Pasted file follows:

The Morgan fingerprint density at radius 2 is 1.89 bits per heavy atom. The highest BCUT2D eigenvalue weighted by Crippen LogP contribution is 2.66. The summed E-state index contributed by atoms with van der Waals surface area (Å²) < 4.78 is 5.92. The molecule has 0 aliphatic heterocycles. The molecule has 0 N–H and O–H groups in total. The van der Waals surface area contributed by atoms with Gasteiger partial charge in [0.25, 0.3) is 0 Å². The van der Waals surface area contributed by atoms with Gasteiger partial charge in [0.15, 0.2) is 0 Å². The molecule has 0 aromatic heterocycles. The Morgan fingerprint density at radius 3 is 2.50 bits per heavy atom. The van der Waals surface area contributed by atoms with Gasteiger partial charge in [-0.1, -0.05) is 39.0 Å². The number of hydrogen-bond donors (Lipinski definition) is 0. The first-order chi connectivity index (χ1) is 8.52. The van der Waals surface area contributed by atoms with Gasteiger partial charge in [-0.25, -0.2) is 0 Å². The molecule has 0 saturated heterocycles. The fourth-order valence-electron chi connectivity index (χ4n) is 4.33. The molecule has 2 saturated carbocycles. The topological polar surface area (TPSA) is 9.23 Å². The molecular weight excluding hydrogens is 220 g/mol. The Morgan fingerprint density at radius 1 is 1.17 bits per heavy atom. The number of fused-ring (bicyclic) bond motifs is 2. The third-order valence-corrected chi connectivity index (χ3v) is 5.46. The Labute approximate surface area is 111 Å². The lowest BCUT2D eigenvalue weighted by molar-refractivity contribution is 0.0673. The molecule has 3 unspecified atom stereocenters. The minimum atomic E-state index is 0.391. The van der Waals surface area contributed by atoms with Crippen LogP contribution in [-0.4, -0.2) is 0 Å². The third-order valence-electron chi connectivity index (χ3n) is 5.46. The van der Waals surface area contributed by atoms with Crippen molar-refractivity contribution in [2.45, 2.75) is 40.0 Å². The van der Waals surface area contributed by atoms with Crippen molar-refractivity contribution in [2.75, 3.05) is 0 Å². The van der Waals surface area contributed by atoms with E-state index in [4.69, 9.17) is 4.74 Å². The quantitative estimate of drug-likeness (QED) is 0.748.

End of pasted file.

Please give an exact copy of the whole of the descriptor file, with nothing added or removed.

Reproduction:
The Morgan fingerprint density at radius 2 is 1.89 bits per heavy atom. The highest BCUT2D eigenvalue weighted by Crippen LogP contribution is 2.66. The summed E-state index contributed by atoms with van der Waals surface area (Å²) < 4.78 is 5.92. The molecule has 0 aliphatic heterocycles. The molecule has 0 N–H and O–H groups in total. The van der Waals surface area contributed by atoms with Gasteiger partial charge in [0.25, 0.3) is 0 Å². The van der Waals surface area contributed by atoms with Gasteiger partial charge in [0.15, 0.2) is 0 Å². The molecule has 0 aromatic heterocycles. The Morgan fingerprint density at radius 3 is 2.50 bits per heavy atom. The van der Waals surface area contributed by atoms with Gasteiger partial charge in [-0.1, -0.05) is 39.0 Å². The number of hydrogen-bond donors (Lipinski definition) is 0. The first-order chi connectivity index (χ1) is 8.52. The van der Waals surface area contributed by atoms with Gasteiger partial charge in [-0.25, -0.2) is 0 Å². The molecule has 0 saturated heterocycles. The fourth-order valence-electron chi connectivity index (χ4n) is 4.33. The molecule has 2 saturated carbocycles. The topological polar surface area (TPSA) is 9.23 Å². The molecular weight excluding hydrogens is 220 g/mol. The Morgan fingerprint density at radius 1 is 1.17 bits per heavy atom. The number of fused-ring (bicyclic) bond motifs is 2. The third-order valence-corrected chi connectivity index (χ3v) is 5.46. The Labute approximate surface area is 111 Å². The lowest BCUT2D eigenvalue weighted by molar-refractivity contribution is 0.0673. The molecule has 3 unspecified atom stereocenters. The minimum atomic E-state index is 0.391. The van der Waals surface area contributed by atoms with Crippen LogP contribution in [-0.4, -0.2) is 0 Å². The third-order valence-electron chi connectivity index (χ3n) is 5.46. The van der Waals surface area contributed by atoms with Crippen molar-refractivity contribution in [2.45, 2.75) is 40.0 Å². The van der Waals surface area contributed by atoms with Crippen molar-refractivity contribution in [2.75, 3.05) is 0 Å². The van der Waals surface area contributed by atoms with E-state index in [4.69, 9.17) is 4.74 Å². The quantitative estimate of drug-likeness (QED) is 0.748.